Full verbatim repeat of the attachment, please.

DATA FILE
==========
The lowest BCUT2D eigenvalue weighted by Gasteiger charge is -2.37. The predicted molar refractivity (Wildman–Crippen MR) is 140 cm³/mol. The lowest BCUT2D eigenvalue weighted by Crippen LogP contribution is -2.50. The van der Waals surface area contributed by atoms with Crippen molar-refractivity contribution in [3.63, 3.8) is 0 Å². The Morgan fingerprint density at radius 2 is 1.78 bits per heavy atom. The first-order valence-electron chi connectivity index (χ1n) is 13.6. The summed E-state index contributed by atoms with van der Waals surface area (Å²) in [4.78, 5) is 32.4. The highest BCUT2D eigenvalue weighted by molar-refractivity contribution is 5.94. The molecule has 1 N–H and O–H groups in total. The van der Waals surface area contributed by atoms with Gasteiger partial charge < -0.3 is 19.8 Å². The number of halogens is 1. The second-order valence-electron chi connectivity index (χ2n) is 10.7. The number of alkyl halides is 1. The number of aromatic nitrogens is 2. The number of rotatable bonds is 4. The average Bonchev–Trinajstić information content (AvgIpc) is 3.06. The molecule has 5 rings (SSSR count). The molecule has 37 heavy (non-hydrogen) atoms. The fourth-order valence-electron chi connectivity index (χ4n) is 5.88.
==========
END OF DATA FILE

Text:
The lowest BCUT2D eigenvalue weighted by Gasteiger charge is -2.37. The predicted molar refractivity (Wildman–Crippen MR) is 140 cm³/mol. The lowest BCUT2D eigenvalue weighted by Crippen LogP contribution is -2.50. The van der Waals surface area contributed by atoms with Crippen molar-refractivity contribution in [3.63, 3.8) is 0 Å². The Morgan fingerprint density at radius 2 is 1.78 bits per heavy atom. The first-order valence-electron chi connectivity index (χ1n) is 13.6. The summed E-state index contributed by atoms with van der Waals surface area (Å²) in [4.78, 5) is 32.4. The highest BCUT2D eigenvalue weighted by molar-refractivity contribution is 5.94. The molecule has 1 N–H and O–H groups in total. The van der Waals surface area contributed by atoms with Gasteiger partial charge < -0.3 is 19.8 Å². The number of halogens is 1. The second-order valence-electron chi connectivity index (χ2n) is 10.7. The number of alkyl halides is 1. The number of aromatic nitrogens is 2. The number of rotatable bonds is 4. The average Bonchev–Trinajstić information content (AvgIpc) is 3.06. The molecule has 5 rings (SSSR count). The molecule has 37 heavy (non-hydrogen) atoms. The fourth-order valence-electron chi connectivity index (χ4n) is 5.88.